Today, California is like the shopkeeper who leased out too much space, ordered too much inventory, hired too many people and paid them too much. Every month the shopkeeper covers his shortfalls with borrowing and bookkeeping tricks. Ultimately, he will reach a tipping point where anything he does makes his situation worse. Borrowing costs are eating him alive and he’s running out of credit. Raising prices causes his sales to decline. And there’s only so much discretionary spending he can cut.
That’s the state’s predicament in a nutshell. California’s borrowing costs now exceed the budget of the entire University of California and it is increasingly likely that it will fail to find lenders when it must borrow billions to pay its bills at the end of this month.
Ignoring dire warnings, Gov. Schwarzenegger and legislators from both parties earlier this year imposed the biggest state tax increase in American history.
And I can assure you that the Laffer curve is alive and well. In the first two months after the tax increase took effect, state revenues have plunged 33 percent.
Although there are many obsolete, duplicative or low priority programs and expenditures that the state can – and should – do without, there aren’t enough of them to come anywhere close to closing California’s deficit.
Sadly, California has reached the terminal stage of a bureaucratic state, where government has become so large and so tangled that it can no longer perform even basic functions.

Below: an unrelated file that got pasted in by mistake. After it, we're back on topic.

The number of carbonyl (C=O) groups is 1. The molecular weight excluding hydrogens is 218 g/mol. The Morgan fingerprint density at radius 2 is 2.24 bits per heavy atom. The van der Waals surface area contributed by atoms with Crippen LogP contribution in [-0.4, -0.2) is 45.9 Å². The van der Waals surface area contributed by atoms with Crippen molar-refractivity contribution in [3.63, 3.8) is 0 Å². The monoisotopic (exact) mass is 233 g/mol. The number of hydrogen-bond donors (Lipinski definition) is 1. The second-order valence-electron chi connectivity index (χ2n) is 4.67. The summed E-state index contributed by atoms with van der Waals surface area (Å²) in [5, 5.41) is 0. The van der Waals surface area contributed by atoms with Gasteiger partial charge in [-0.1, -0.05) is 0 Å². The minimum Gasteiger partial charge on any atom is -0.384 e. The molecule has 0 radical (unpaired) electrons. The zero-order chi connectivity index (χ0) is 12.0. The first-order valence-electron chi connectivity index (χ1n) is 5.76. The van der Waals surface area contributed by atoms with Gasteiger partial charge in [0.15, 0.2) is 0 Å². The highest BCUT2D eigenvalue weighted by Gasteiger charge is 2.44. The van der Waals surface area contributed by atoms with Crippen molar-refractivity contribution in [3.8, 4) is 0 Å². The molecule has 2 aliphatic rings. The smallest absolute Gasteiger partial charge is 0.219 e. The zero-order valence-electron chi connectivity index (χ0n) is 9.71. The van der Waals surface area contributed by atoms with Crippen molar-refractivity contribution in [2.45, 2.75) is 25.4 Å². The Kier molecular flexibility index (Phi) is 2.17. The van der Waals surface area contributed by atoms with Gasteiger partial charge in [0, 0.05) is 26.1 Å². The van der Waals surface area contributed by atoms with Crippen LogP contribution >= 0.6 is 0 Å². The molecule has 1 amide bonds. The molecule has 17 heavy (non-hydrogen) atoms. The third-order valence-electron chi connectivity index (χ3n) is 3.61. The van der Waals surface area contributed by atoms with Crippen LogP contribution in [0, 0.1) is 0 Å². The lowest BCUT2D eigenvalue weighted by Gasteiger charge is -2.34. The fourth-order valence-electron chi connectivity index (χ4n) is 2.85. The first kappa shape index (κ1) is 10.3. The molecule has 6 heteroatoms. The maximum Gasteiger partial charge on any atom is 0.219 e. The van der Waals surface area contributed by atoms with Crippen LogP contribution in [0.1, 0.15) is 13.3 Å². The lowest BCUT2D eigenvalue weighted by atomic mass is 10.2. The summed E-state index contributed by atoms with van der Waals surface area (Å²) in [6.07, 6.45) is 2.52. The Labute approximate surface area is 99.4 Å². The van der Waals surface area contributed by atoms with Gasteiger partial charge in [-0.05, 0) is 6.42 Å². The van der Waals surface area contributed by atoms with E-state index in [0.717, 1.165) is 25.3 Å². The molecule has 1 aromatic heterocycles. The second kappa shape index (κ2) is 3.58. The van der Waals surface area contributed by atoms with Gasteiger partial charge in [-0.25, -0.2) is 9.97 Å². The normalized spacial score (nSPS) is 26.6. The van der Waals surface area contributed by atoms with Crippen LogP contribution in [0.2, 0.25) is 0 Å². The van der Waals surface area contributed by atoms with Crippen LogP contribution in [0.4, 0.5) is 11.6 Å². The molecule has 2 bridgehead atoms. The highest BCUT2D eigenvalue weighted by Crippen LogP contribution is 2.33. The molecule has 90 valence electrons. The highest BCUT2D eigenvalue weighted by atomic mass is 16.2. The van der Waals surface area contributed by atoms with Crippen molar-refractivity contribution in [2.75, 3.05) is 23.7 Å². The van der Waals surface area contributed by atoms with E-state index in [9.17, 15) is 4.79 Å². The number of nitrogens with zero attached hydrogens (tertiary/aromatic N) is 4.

Fortunately, we have a model that we know works. A generation ago, it produced a high quality of public service at a much lower cost. It maximized management flexibility and it required accountability at the service delivery level. It recognized that only when commerce and enterprise flourish can we finance the basic responsibilities of government.
Restoring this efficiency will require a governor and a legislature with the political will to wrestle control from the public employee unions, dismantle the enormous bureaucracies that have grown up over the service delivery level, decentralize administration and decision making, contract out services that the private sector can provide more efficiently, rescind the recent tax increases that are costing the state money and roll back the regulatory obstacles to productive enterprise.